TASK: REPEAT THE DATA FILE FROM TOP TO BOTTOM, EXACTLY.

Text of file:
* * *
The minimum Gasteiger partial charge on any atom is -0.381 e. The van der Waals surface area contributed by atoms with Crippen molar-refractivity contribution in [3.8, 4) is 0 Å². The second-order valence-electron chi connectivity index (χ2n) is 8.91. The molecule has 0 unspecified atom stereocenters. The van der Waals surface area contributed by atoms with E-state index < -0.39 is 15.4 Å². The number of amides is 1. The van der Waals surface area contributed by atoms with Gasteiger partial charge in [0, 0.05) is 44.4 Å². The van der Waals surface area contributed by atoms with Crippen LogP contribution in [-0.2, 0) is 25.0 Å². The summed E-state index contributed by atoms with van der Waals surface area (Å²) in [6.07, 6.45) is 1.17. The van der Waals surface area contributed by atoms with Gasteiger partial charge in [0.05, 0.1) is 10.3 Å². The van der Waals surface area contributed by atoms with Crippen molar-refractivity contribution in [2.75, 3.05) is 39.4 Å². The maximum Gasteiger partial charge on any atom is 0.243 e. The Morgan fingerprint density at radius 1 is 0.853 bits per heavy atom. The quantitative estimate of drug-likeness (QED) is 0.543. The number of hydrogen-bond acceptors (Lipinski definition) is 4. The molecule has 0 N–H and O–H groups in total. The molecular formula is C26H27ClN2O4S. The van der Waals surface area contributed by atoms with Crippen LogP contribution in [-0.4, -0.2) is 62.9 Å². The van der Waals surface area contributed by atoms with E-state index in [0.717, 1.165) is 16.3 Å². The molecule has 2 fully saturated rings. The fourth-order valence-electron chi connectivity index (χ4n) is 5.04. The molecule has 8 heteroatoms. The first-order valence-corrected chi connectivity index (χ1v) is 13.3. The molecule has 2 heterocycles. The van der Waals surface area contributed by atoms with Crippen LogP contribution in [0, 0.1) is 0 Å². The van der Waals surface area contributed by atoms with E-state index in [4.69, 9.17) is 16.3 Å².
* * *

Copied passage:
The minimum Gasteiger partial charge on any atom is -0.381 e. The van der Waals surface area contributed by atoms with Crippen molar-refractivity contribution in [3.8, 4) is 0 Å². The second-order valence-electron chi connectivity index (χ2n) is 8.91. The molecule has 0 unspecified atom stereocenters. The van der Waals surface area contributed by atoms with E-state index < -0.39 is 15.4 Å². The number of amides is 1. The van der Waals surface area contributed by atoms with Gasteiger partial charge in [0, 0.05) is 44.4 Å². The van der Waals surface area contributed by atoms with Crippen LogP contribution in [-0.2, 0) is 25.0 Å². The summed E-state index contributed by atoms with van der Waals surface area (Å²) in [6.07, 6.45) is 1.17. The van der Waals surface area contributed by atoms with Gasteiger partial charge in [0.05, 0.1) is 10.3 Å². The van der Waals surface area contributed by atoms with Crippen molar-refractivity contribution in [2.75, 3.05) is 39.4 Å². The maximum Gasteiger partial charge on any atom is 0.243 e. The Morgan fingerprint density at radius 1 is 0.853 bits per heavy atom. The quantitative estimate of drug-likeness (QED) is 0.543. The number of hydrogen-bond acceptors (Lipinski definition) is 4. The molecule has 0 N–H and O–H groups in total. The molecular formula is C26H27ClN2O4S. The van der Waals surface area contributed by atoms with Crippen LogP contribution in [-0.4, -0.2) is 62.9 Å². The van der Waals surface area contributed by atoms with E-state index in [0.717, 1.165) is 16.3 Å². The molecule has 2 fully saturated rings. The fourth-order valence-electron chi connectivity index (χ4n) is 5.04. The molecule has 8 heteroatoms. The first-order valence-corrected chi connectivity index (χ1v) is 13.3. The molecule has 2 heterocycles. The van der Waals surface area contributed by atoms with Crippen LogP contribution in [0, 0.1) is 0 Å². The van der Waals surface area contributed by atoms with E-state index in [4.69, 9.17) is 16.3 Å².